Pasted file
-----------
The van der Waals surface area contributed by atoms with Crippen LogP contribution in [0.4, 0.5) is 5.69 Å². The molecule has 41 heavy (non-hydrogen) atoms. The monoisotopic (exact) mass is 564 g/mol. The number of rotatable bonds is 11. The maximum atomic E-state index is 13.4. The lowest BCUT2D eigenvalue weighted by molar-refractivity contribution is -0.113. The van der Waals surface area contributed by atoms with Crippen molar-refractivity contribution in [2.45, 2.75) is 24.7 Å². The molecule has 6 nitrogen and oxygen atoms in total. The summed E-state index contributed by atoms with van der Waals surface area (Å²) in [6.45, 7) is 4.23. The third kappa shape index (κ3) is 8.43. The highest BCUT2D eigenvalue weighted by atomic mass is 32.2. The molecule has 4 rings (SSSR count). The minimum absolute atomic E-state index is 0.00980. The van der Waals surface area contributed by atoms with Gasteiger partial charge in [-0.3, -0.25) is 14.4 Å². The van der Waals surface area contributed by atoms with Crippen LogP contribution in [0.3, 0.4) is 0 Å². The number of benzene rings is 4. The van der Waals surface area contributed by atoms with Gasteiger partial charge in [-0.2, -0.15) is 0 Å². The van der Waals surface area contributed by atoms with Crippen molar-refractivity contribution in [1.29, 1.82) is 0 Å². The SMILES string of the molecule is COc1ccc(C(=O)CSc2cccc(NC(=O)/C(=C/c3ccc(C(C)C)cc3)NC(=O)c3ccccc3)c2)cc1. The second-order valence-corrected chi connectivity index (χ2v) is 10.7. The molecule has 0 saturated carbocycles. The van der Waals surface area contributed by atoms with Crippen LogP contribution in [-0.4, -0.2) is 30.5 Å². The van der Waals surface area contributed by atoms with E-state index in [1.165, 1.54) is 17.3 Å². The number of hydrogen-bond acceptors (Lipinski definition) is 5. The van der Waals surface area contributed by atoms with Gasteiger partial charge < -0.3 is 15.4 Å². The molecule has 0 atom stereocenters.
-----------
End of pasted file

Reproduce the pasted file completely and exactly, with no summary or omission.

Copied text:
The van der Waals surface area contributed by atoms with Crippen LogP contribution in [0.4, 0.5) is 5.69 Å². The molecule has 41 heavy (non-hydrogen) atoms. The monoisotopic (exact) mass is 564 g/mol. The number of rotatable bonds is 11. The maximum atomic E-state index is 13.4. The lowest BCUT2D eigenvalue weighted by molar-refractivity contribution is -0.113. The van der Waals surface area contributed by atoms with Crippen molar-refractivity contribution in [2.45, 2.75) is 24.7 Å². The molecule has 6 nitrogen and oxygen atoms in total. The summed E-state index contributed by atoms with van der Waals surface area (Å²) in [6.45, 7) is 4.23. The third kappa shape index (κ3) is 8.43. The highest BCUT2D eigenvalue weighted by atomic mass is 32.2. The molecule has 4 rings (SSSR count). The minimum absolute atomic E-state index is 0.00980. The van der Waals surface area contributed by atoms with Gasteiger partial charge in [-0.3, -0.25) is 14.4 Å². The van der Waals surface area contributed by atoms with Crippen LogP contribution in [0.3, 0.4) is 0 Å². The number of benzene rings is 4. The van der Waals surface area contributed by atoms with Gasteiger partial charge in [-0.2, -0.15) is 0 Å². The van der Waals surface area contributed by atoms with Crippen molar-refractivity contribution in [1.29, 1.82) is 0 Å². The SMILES string of the molecule is COc1ccc(C(=O)CSc2cccc(NC(=O)/C(=C/c3ccc(C(C)C)cc3)NC(=O)c3ccccc3)c2)cc1. The second-order valence-corrected chi connectivity index (χ2v) is 10.7. The molecule has 0 saturated carbocycles. The van der Waals surface area contributed by atoms with Crippen LogP contribution in [-0.4, -0.2) is 30.5 Å². The van der Waals surface area contributed by atoms with E-state index in [1.165, 1.54) is 17.3 Å². The number of hydrogen-bond acceptors (Lipinski definition) is 5. The van der Waals surface area contributed by atoms with Gasteiger partial charge < -0.3 is 15.4 Å². The molecule has 0 atom stereocenters.